And when I say that some of what I heard is confidential, there was nothing dark or hidden, it was simply the technical details. Exactly what you're doing and exactly when you think you're going to know if it's going to work. It's not like exploration where there could be a certain competitive value, but people need to work with a certain degree of privacy. It's not like they're concealing anything, but they've got to work on the problem and not have half-informed people calling them up all the time and telling them how they think they ought to do this.

While the engineers work out the science of stopping the oil leak, it is hard for the general public to be patient. Watching the video of that crude spewing unchecked from that pipe is alarming. (Click here to see video from BP showing the gusher.)

Katz: It's definitely not a good thing. That's why they have these massive things called blowout preventers on every well -- not just undersea but on land, too -- on every well you drill. And almost always they work. No one wants to have a gusher. People don't want to spill the stuff, and they don't want to waste the stuff. When it spills out on land it's a fire hazard. In this case it was a fire hazard when the gas came up to the surface and ignited.

The industry tries very hard to keep it from happening, and they almost always succeed. There is going to be a lot of finger pointing about why they failed this time. The finger pointing is not a constructive exercise. Yes, it's got to be done. Someone has to figure out who pays for what. But the constructive exercise is trying to improve the technology so it doesn't happen again.

Even though it failed to stop the leak, just the lowering of that containment dome appeared to require an impressive amount of engineering ability.

Katz: It was amazing. You're almost a mile under the sea and these remotely operated vehicles are chugging around doing what you need to do. And you're able to put something down within the accuracy of a few feet under a mile of water you can't see through. This was really impressive.

What was the point of bringing in this team of experts?

Katz: It's always good to bring in someone -- assuming you don't get in the way of the people actually trying to do the work -- it's good to bring in outsiders who are knowledgeable about general technical problems but have a somewhat different perspective. Doctors do it. You've got a difficult diagnosis; you get a second or third opinion.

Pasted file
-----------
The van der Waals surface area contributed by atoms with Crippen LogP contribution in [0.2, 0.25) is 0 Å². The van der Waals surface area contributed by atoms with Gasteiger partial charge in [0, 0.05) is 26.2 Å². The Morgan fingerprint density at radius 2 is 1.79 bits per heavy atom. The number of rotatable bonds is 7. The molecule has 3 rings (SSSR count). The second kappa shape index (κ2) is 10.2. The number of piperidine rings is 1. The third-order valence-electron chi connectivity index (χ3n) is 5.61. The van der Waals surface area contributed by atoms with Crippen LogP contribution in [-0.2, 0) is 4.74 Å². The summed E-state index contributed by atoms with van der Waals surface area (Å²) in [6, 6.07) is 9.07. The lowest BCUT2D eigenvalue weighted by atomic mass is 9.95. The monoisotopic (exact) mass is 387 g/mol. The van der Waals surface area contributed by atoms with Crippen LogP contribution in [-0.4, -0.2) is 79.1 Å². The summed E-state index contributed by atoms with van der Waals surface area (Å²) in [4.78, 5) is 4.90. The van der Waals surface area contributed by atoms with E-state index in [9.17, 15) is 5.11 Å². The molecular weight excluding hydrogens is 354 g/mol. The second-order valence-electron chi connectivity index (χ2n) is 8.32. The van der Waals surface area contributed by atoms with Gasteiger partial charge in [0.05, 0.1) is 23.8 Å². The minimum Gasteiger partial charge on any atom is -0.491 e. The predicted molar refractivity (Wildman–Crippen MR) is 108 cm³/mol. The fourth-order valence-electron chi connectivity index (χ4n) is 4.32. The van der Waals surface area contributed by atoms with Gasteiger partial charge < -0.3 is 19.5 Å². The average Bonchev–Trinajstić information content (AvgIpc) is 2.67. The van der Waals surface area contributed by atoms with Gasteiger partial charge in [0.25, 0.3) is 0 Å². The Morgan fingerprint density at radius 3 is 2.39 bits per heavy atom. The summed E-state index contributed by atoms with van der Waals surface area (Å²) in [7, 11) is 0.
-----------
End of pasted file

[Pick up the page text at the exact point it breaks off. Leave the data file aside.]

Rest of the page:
From your perspective, will the engineers find a solution any time soon?

Katz: Every time anyone's had a problem like this in the past, sooner or later someone's figured out how to stop it. In that sense, the overall problem isn't new. The details are specific to this situation, and some of the details are new. Every time something goes wrong it's a little bit different, but failures all tend to have a lot in common so what you learned in one will help you with the next.

This spill has once again stirred the debate over offshore drilling; what is your take on that?

Katz: I think it would be a big mistake to take this as a reason not to drill resources that are out there. The country needs oil, and the market expresses that by having a fairly high price for oil.

We burn oil. We need it. The resources are there, and we should in a responsible and sensible way go after them. It's not a good idea to be importing enormous quantities of oil, especially from unstable places with some really nasty governments.

But let's do it better. Let's be sure that when we do it that nothing goes wrong. There's never absolute assurance. But what went wrong last time? Why did it go wrong? What's the best way of fixing it if it ever goes wrong in the future? And then you go ahead.

Will you have a continued involvement in these efforts to contain the spill?

Katz: I'd be happy to, but someone's got to send me an email or a phone call.

Mary Delach Leonard is a veteran journalist who joined the St. Louis Beacon staff in April 2008 after a 17-year career at the St. Louis Post-Dispatch, where she was a reporter and an editor in the features section. Her work has been cited for awards by the Missouri Associated Press Managing Editors, the Missouri Press Association and the Illinois Press Association. In 2010, the Bar Association of Metropolitan St. Louis honored her with a Spirit of Justice Award in recognition of her work on the housing crisis. Leonard began her newspaper career at the Belleville News-Democrat after earning a degree in mass communications from Southern Illinois University-Edwardsville, where she now serves as an adjunct faculty member. She is partial to pomeranians and Cardinals.